Wal-Mart Trials AI Robots

It is never a fun job for employees to spend hours and hours keeping track of inventory, especially in a huge company like Wal-Mart Store, which has more than 20 million items sitting on the shelves. 

However, this job must exist. Without it, the retailer will suffer from the loss of profit from every out-of-stock item. Hence, the cost incurred will be even higher. This is especially important to online stores, considering the increase of online shopping on platforms such as Amazon.com.

Wal-Mart came out a clever idea to solve this issue by adopting an autonomous robot started up by Bossa Nova, which is combined with artificial intelligence (AI). 

The height of the robot is just two feet tall, and it comes with an extendable “foot” that allows it to reach above six feet. It drives itself around the store and captures the shelves in photos which are then stored in its memory. In only two minutes, the robot can inspect up to 80 feet worth of units in the store. It can then pick out the out-of-stock products, spot wrongly priced items and identify any labels that are missing.

The robot can store two terabytes of data. It uses AI to analyze raw data and calculate the status of each item on the shelves in terms of its price, location and availability. The processed information will then be passed to Wal-Mart employees to take further actions if required.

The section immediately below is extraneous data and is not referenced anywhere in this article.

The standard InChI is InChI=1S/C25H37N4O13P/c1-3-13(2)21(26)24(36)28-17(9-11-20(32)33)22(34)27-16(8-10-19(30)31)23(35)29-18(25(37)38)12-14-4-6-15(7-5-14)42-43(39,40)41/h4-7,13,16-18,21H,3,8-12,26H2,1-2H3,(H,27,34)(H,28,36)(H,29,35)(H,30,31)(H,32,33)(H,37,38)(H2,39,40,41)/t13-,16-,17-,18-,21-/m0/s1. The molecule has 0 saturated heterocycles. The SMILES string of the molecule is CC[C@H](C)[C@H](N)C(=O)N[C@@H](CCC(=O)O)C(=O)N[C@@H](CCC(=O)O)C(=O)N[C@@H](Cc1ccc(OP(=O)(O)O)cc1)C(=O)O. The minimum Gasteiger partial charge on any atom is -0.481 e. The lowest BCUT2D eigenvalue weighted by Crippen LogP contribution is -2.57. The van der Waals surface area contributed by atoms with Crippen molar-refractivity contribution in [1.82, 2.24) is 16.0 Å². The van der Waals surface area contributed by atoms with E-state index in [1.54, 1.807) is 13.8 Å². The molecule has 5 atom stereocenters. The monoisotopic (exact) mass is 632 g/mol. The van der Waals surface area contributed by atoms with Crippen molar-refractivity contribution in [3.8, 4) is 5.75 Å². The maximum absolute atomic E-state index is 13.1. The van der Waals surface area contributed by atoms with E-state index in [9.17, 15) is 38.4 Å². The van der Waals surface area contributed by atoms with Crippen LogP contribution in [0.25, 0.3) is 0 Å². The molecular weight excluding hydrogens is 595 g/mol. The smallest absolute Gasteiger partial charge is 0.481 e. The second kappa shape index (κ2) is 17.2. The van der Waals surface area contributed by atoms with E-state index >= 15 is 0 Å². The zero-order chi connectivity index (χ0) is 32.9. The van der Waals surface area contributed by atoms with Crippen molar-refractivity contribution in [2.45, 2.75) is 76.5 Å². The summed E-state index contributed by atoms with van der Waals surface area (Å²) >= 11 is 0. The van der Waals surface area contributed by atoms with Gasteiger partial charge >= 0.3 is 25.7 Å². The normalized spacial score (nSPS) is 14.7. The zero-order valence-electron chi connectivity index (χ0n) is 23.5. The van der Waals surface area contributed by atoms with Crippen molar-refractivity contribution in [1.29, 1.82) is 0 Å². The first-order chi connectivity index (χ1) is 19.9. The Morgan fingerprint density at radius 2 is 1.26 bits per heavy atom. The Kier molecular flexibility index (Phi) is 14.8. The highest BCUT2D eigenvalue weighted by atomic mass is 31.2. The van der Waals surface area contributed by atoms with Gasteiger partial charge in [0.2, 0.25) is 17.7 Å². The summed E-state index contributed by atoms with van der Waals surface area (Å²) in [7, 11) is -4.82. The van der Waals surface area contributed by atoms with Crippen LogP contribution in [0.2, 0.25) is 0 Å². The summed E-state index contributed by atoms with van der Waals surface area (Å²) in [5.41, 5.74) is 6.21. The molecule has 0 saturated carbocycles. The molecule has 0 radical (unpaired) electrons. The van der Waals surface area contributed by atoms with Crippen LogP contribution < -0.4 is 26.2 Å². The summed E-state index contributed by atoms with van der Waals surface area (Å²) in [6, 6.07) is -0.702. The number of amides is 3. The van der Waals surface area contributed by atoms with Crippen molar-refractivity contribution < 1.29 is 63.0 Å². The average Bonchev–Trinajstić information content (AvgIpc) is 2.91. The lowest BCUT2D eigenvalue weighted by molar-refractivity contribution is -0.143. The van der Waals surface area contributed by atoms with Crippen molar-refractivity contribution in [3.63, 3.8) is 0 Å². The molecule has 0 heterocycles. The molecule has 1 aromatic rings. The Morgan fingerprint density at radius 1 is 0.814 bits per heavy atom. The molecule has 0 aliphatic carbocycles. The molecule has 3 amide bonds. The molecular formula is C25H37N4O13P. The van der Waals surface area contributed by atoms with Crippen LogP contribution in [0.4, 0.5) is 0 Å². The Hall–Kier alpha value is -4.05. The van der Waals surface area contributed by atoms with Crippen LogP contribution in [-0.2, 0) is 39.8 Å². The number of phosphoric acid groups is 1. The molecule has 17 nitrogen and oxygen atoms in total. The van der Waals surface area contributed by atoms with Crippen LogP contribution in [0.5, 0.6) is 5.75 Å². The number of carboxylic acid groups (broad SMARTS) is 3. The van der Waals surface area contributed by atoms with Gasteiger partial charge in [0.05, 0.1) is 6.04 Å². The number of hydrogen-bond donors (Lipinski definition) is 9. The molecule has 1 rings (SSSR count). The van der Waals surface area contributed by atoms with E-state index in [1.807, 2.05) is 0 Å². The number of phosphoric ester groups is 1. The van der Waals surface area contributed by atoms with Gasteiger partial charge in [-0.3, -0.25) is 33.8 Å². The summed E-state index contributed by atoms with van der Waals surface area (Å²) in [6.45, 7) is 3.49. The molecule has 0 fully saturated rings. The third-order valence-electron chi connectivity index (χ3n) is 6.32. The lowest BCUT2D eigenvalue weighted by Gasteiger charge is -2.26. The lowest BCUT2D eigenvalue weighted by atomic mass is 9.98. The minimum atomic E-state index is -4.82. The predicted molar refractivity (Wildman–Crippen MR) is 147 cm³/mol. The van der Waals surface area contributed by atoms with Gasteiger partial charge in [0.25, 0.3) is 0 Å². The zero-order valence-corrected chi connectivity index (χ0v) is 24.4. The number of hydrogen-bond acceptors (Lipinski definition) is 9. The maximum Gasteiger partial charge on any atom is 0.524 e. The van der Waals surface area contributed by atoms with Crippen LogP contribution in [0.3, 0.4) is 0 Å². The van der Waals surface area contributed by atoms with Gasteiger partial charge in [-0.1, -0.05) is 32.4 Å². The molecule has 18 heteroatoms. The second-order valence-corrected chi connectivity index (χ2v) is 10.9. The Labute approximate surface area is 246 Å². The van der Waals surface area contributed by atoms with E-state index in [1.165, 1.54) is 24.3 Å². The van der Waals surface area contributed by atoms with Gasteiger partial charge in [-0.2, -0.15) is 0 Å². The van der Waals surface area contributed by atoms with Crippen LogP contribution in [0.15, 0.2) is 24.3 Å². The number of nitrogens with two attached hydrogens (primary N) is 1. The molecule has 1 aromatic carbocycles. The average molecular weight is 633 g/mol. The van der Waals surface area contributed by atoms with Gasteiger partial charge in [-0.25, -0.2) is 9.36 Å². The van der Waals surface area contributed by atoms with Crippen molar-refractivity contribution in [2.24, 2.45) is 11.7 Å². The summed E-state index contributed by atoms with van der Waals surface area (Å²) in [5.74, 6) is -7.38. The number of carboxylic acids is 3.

"Access to data is the foundation of a truly seamless omni-channel retail business," said Martin Hitch, chief business officer at Bossa Nova. "Our solution provides visibility into on-shelf inventory and helps the retailers improve store operations to better serve their customers, whether in-store or for online pickup. Wal-Mart is retail's innovation leader and we're excited to be a part of their advanced technology initiative."

Humans are not as efficient than AI robots when doing this kind of job. Robots are 50 per cent more productive when it comers to searching for items for customers. They can complete the task three times faster than humans, and they are even more accurate when it comes to this, Wal-Mart's Chief Technology Officer Jeremy King stated.

Wal-Mart is expanding the assessment to 50 other locations after limiting trials to a few stores in Arkansas, California and Pennsylvania. The location and time allocated to robotic assistance will be decided based on customer feedback.

Nowadays, many other retailers are also using robotics in store to enhance their working operations. Leader of E-commerce Amazon spent $775 million on Kiva Systems. The orange robot keeps track of the shipping centers and completes all the shipping processes efficiently, from selecting the correct stocks to package to getting them ready for shipment.